The prevention of concussion and sub concussive injury in helmeted activities are of great military, commercial, legal, and medical interest. A Summation of Tests for the Analysis of concussion Risk, is defined by mapping actual on ice impact data to pendulum-modulated impact conditions at different energy angles, locations, and accelerations. As defined by Virginia Tech STAR equation ∑(L=1)^4 ∑(θ=1)^3 [E(L,θ) x R(a,α)]. Linear(a) and rotational(α) acceleration are the only potentially modifiable risks in this equation. For this experiment, a four meter pendulum was closely replicated so interventions can be mapped back to actual player impact data. This year a multitude of protective systems were designed to potentially improve helmet safety. Interventions for this year include a threaded, compression spring design, and tuned magnetorheological systems along with the following Shear Thickening Fluids interventions (1) Calcium Carbonate/Water, (2) Fumed Silica/Polyethylene Glycol, (3) Colloidal Silica/ Polyethylene Glycol, and (4) Polyethylene Glycol(comparator). Helmet constructs were tested for their potential to decrease mean peak linear and rotational acceleration. The internal or external location of Shear Thickening Fluids were explored and confirmed to be an important factor in mitigating mean peak acceleration. When compared to the neat(control) helmets, interventions engineered in this experiment including shear thickening fluids, spring systems, and magnetorheological reservoir designs all significantly out perform (p<.01) a neat helmet. These findings point to a likelihood of a reduced concussion risk as a function of linear(a) and rotational(α) head acceleration values, when using these interventions.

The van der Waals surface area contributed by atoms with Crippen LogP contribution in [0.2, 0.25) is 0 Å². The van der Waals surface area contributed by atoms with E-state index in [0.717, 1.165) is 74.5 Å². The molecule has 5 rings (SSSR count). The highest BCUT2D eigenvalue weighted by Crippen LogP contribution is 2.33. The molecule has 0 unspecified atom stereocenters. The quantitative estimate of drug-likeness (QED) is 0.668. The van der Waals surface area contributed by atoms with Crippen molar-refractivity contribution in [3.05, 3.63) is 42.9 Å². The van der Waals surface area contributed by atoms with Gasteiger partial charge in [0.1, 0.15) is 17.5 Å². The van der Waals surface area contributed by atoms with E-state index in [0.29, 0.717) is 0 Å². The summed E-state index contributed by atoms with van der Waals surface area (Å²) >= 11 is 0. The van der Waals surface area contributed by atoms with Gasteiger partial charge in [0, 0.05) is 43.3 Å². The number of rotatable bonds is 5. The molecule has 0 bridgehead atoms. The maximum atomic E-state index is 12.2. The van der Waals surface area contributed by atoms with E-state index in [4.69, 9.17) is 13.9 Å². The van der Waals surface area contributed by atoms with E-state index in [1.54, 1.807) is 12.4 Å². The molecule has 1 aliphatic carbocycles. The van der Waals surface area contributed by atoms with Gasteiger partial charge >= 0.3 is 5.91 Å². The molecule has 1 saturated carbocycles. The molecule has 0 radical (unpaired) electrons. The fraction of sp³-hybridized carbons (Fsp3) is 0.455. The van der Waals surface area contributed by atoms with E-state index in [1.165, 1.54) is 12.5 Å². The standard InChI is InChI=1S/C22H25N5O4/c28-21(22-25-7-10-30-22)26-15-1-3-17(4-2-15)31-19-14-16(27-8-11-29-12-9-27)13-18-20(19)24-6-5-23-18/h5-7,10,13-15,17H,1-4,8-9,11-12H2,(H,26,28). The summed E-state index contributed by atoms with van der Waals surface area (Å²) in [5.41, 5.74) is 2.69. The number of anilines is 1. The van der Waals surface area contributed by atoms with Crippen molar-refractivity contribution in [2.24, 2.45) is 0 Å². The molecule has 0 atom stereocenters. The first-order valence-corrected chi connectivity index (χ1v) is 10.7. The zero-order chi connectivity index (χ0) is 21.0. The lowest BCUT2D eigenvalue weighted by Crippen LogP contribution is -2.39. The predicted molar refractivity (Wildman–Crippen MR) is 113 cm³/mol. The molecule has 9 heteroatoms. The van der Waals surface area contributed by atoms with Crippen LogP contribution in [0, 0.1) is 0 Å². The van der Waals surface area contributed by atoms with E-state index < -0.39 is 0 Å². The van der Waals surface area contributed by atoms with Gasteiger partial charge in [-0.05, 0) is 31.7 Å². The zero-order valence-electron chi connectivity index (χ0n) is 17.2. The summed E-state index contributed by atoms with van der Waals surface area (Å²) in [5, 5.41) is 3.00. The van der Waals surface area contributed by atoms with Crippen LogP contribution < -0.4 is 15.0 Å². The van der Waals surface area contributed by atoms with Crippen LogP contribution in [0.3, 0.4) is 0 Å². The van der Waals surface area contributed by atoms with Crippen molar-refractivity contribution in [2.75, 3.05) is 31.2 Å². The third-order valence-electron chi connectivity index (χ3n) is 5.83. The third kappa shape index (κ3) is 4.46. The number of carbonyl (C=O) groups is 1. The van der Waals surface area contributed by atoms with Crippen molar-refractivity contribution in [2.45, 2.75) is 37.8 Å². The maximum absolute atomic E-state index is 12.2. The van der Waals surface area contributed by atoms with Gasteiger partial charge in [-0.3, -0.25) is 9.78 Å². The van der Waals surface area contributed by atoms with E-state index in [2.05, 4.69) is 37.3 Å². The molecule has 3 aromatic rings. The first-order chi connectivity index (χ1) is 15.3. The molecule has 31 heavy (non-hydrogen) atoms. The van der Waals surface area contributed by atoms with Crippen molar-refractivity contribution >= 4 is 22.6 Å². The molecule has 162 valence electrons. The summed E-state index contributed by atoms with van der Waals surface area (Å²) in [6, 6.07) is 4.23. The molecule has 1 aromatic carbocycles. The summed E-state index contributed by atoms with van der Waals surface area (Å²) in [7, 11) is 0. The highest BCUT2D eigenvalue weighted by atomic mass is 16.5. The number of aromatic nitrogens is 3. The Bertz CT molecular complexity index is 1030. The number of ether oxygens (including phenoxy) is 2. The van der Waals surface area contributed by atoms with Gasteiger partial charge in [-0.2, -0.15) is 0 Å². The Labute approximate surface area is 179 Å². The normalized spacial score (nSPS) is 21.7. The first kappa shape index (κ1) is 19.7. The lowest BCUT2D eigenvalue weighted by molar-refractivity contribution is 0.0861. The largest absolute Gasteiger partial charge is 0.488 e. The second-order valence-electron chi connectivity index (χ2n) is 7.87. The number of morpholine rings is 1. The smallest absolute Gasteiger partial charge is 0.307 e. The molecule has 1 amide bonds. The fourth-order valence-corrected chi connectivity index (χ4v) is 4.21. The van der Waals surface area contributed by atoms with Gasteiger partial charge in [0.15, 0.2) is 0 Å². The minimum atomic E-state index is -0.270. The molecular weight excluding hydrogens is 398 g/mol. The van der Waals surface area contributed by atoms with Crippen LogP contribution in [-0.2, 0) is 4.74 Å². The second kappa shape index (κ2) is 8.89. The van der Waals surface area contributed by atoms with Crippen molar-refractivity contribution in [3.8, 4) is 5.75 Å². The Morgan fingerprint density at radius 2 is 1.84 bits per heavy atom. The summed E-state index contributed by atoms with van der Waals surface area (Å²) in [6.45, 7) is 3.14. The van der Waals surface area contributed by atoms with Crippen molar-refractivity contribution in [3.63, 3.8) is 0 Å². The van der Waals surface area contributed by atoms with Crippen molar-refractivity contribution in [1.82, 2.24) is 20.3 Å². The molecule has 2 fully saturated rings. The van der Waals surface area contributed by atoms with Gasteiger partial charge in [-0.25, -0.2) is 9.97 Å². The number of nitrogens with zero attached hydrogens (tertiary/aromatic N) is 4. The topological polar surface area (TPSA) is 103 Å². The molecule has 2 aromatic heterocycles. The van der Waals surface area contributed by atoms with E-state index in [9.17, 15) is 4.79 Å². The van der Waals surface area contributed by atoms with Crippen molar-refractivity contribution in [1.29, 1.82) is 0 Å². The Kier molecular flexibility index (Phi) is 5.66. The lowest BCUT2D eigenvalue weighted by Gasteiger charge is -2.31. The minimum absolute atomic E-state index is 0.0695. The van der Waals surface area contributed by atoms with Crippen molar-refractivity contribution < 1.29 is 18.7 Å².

Air Force Research Laboratory on behalf of the United States Air Force: First Award of $750 in each Intel ISEF Category
Intel ISEF Best of Category Award of $5,000